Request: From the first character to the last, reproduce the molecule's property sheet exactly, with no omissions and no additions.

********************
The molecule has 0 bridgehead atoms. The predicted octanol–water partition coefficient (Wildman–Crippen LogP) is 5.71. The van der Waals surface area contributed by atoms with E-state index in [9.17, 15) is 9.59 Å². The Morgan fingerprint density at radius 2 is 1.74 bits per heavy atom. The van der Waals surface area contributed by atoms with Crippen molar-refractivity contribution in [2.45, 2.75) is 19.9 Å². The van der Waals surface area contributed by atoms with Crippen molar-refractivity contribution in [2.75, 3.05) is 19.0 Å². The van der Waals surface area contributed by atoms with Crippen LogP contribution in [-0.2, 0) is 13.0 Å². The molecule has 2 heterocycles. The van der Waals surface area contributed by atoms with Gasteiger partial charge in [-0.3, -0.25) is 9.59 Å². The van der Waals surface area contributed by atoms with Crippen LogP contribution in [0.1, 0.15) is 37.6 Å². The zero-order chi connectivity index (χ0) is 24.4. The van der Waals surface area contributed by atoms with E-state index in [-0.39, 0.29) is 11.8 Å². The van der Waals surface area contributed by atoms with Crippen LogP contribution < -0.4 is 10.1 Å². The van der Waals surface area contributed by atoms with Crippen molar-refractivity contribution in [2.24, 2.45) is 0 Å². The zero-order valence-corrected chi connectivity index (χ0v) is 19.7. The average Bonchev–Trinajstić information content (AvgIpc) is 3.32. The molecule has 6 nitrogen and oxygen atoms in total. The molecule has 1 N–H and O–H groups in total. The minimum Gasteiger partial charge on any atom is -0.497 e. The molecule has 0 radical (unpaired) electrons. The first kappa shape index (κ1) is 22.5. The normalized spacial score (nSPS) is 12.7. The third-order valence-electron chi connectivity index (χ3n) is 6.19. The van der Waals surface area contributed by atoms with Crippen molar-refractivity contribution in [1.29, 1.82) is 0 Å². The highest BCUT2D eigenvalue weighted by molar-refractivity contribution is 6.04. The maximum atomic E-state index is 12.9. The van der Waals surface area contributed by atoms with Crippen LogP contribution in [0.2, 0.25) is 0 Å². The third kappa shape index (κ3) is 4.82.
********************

The molecule has 0 bridgehead atoms. The predicted octanol–water partition coefficient (Wildman–Crippen LogP) is 5.71. The van der Waals surface area contributed by atoms with E-state index in [9.17, 15) is 9.59 Å². The Morgan fingerprint density at radius 2 is 1.74 bits per heavy atom. The van der Waals surface area contributed by atoms with Crippen molar-refractivity contribution in [2.45, 2.75) is 19.9 Å². The van der Waals surface area contributed by atoms with Crippen molar-refractivity contribution in [2.75, 3.05) is 19.0 Å². The van der Waals surface area contributed by atoms with Crippen LogP contribution in [-0.2, 0) is 13.0 Å². The molecule has 2 heterocycles. The van der Waals surface area contributed by atoms with Gasteiger partial charge in [-0.3, -0.25) is 9.59 Å². The van der Waals surface area contributed by atoms with Crippen LogP contribution in [0.1, 0.15) is 37.6 Å². The zero-order chi connectivity index (χ0) is 24.4. The van der Waals surface area contributed by atoms with E-state index in [-0.39, 0.29) is 11.8 Å². The van der Waals surface area contributed by atoms with Crippen LogP contribution < -0.4 is 10.1 Å². The van der Waals surface area contributed by atoms with Crippen molar-refractivity contribution in [2.24, 2.45) is 0 Å². The zero-order valence-corrected chi connectivity index (χ0v) is 19.7. The average Bonchev–Trinajstić information content (AvgIpc) is 3.32. The molecule has 6 nitrogen and oxygen atoms in total. The molecule has 1 N–H and O–H groups in total. The minimum Gasteiger partial charge on any atom is -0.497 e. The molecule has 0 radical (unpaired) electrons. The first kappa shape index (κ1) is 22.5. The normalized spacial score (nSPS) is 12.7. The third-order valence-electron chi connectivity index (χ3n) is 6.19. The van der Waals surface area contributed by atoms with Crippen molar-refractivity contribution in [1.29, 1.82) is 0 Å². The highest BCUT2D eigenvalue weighted by molar-refractivity contribution is 6.04. The maximum atomic E-state index is 12.9. The van der Waals surface area contributed by atoms with Crippen LogP contribution in [0.2, 0.25) is 0 Å². The third kappa shape index (κ3) is 4.82.